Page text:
To be clear, I never had aspirations of being a career Soldier. I wanted to spring board myself into adulthood and, to be perfectly honest about it, I assumed this would be the easiest (least amount of effort), albeit somewhat traumatic, way to accomplish that. I was going to use the Army to give myself purpose, then bail at the first opportunity. Plus the GI Bill and $6,000 cash bonus were nothing to be upset about. So I decided to spend four years of my life chasing discipline, instilling in myself a higher purpose, and guaranteeing a free ride through college when the time was right.
And that is exactly what I did. I spent a little over 4 years in the Army (an extra 6 months was built in there at the end for a dual purpose: to join my friends on a quick and lovely tour to beautiful sands of Iraq (right on the banks of the Euphrates), and to pad my wallet for the impending financial shock of civilian life). I returned from the armpit of the world, processed out of the Army and went home in June of 2004. I was free from the constraints of military life and ready to dive into the civilian world and pursue whatever I chose. For all intents and purposes, I was basically a newborn, I left behind the rigidity and structure provided by the military at a full sprint and fell flat on my face. I enrolled full time in college (dropped out shortly thereafter and went in debt to the US Government). I went back to my same job at Wal-Mart, changed to a different, bigger store, was offered a promotion of sorts, accepted it then almost immediately quit when I realized how much some of the employees hated me simply because they did not get the job. It was almost a situation of: leave before I knock someone out and get fired for it. I began job and career field hopping, most of it in the customer service world, some in sales, ultimately ending up unemployed as I couldn't (or maybe wouldn't) let the civilian life work for me. Thankfully, at this point, AJ had a great job which supported us well enough.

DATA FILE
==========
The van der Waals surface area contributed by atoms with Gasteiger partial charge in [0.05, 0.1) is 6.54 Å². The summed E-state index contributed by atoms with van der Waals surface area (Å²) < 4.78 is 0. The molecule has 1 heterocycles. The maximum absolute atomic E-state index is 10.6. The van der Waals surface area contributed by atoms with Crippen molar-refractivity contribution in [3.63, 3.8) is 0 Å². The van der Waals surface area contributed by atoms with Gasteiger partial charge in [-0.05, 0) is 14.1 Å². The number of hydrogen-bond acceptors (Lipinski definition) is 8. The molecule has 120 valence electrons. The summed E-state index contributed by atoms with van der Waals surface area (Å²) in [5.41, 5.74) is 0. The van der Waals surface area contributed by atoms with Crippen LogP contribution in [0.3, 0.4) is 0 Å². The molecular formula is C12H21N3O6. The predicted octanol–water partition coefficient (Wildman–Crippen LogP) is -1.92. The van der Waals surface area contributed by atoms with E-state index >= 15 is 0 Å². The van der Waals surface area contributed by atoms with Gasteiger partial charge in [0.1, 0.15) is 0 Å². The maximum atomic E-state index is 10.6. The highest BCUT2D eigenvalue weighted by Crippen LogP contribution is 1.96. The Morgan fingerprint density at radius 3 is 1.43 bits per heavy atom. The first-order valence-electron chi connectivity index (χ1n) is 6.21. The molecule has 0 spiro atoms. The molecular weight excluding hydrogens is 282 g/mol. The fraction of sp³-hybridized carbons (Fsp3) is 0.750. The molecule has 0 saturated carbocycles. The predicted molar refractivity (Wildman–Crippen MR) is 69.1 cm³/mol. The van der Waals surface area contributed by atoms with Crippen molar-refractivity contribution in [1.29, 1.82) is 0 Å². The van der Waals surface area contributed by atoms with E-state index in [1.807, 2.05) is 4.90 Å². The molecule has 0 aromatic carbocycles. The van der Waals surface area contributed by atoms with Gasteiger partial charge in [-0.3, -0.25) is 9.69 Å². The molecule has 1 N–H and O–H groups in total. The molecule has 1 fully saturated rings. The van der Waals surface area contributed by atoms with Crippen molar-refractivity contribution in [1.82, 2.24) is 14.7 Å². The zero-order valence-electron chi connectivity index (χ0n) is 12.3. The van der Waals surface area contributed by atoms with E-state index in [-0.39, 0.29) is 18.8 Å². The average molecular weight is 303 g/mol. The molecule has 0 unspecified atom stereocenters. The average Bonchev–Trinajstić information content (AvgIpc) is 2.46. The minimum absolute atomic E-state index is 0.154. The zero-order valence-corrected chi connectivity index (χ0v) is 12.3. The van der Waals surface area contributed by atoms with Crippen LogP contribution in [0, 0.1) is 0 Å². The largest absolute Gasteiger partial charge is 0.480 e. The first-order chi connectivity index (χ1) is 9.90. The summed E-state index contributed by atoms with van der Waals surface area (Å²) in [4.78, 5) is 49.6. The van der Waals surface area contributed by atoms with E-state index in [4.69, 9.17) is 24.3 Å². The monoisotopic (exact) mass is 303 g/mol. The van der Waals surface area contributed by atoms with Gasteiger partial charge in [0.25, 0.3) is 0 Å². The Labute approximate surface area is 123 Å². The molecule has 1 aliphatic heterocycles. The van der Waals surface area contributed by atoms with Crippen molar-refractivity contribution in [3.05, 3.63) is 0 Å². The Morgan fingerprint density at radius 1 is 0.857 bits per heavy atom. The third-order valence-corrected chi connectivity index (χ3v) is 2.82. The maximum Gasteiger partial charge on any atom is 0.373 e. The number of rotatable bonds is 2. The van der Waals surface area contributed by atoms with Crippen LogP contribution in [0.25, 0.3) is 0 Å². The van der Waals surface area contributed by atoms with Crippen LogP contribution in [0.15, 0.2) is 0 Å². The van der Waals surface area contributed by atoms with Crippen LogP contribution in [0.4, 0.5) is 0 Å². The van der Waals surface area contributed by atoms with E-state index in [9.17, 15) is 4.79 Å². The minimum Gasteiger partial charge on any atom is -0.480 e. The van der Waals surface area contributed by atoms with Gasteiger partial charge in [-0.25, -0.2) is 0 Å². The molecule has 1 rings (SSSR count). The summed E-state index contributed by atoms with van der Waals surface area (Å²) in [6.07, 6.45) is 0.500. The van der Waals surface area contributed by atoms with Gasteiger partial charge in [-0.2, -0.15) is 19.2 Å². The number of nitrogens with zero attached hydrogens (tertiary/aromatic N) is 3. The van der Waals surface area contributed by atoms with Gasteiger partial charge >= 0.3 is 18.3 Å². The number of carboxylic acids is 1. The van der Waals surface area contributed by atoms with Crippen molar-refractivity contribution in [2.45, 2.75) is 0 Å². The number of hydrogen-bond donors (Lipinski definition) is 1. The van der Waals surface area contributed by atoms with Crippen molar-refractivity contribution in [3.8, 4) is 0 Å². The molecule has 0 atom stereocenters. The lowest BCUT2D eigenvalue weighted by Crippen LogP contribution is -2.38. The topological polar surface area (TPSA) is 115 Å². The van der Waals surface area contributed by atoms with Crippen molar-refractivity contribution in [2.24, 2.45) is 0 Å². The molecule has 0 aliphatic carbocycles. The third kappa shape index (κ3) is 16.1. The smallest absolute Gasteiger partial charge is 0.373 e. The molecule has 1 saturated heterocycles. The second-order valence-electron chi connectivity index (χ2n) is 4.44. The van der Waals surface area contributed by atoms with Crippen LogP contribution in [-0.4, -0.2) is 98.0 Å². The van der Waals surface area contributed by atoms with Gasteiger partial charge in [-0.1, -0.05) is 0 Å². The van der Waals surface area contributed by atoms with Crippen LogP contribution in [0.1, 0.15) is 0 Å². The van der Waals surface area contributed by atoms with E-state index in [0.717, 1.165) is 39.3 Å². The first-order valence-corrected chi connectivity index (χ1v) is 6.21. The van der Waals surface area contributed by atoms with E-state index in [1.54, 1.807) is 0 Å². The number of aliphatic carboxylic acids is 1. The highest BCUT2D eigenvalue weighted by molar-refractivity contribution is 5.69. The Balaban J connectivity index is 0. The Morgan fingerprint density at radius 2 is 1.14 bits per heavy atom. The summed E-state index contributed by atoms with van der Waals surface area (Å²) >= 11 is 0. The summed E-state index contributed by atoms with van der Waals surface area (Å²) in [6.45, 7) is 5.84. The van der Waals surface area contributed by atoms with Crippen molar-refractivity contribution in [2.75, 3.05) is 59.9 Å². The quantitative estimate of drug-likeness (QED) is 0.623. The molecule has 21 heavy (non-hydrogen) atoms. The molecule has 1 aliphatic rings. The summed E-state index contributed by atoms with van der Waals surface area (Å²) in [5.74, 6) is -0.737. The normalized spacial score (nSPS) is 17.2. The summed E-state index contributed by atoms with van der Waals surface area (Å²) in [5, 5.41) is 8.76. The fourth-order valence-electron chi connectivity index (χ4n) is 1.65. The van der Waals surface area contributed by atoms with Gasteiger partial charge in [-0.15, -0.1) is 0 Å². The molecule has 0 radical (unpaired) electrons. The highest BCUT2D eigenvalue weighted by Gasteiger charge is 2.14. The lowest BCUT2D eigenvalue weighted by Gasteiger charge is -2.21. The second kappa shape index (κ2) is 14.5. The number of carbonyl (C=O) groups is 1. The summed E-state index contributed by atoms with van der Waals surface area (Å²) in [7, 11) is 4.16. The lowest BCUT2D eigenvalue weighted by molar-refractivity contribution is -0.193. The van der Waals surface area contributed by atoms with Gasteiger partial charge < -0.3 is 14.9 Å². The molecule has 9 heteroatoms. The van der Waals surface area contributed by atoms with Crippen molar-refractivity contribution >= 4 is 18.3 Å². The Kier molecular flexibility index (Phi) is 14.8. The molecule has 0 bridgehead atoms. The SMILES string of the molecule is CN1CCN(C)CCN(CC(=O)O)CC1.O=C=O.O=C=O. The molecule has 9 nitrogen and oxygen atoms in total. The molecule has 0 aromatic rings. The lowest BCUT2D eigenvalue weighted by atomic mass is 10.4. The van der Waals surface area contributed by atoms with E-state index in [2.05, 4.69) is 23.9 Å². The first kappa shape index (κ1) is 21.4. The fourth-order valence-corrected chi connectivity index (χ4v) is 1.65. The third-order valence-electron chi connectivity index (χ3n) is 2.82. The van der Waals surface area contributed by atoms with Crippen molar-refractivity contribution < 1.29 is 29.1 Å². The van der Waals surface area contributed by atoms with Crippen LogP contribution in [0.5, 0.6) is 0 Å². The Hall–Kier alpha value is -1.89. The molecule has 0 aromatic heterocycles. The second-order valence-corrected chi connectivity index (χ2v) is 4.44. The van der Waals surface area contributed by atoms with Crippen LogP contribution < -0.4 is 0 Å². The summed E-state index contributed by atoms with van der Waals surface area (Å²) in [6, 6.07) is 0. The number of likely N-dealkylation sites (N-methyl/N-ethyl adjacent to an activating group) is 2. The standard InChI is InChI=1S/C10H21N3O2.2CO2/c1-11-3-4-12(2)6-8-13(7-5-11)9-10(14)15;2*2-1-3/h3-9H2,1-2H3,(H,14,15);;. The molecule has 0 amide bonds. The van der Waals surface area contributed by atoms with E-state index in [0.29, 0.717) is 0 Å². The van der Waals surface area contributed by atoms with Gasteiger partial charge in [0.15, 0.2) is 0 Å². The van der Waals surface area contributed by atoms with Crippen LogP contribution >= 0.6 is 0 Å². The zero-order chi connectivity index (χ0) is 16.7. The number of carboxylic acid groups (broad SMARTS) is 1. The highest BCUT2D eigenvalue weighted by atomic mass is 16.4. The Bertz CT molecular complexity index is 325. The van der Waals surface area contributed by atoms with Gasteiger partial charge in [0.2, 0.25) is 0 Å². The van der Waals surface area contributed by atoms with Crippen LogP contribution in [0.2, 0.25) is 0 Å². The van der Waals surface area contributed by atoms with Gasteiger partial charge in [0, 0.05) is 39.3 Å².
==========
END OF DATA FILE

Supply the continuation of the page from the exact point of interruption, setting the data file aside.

I first realized I was going to end up back in the Military in August of 2007. Anyone who knows me well can agree that I'm pretty impulsive and when I get an idea in my mind, I'm going to figure out a way to follow through with it. I started to realize that my current working situation (better known as unemployment) was not going to get my anywhere and I needed to, once again, make a change for the better. I did not want to dive back in to full time Army but I absolutely missed the camaraderie and structure of military life. So I decided to join Diet-Army, or Army Lite if it were a beer 🤣. I was in the Army Reserve for a grand total of about a year before going back to MEPS, begging to be put back in the active Army, snatching up the bestie, packing all of our stuff into a uhaul and embarking on the second half of this grand journey.
Today, 14 years after driving to Fort Gordon to push the restart button on our lives, I made the first in a series of appointments which will span the next 24 months and ultimately lead to us separating again, for good this time, no looking back, no reversals, no "oopsies, I messed up, will you please take me back". Just Donezo
The idea is both a massive sigh of relief (we're tired man, and all of this moving is really starting to screw with the kids), and one of the biggest pucker moments I've had in my life so far. We will be fine. Til next time peeps. I'll keep y'all updated on my journey.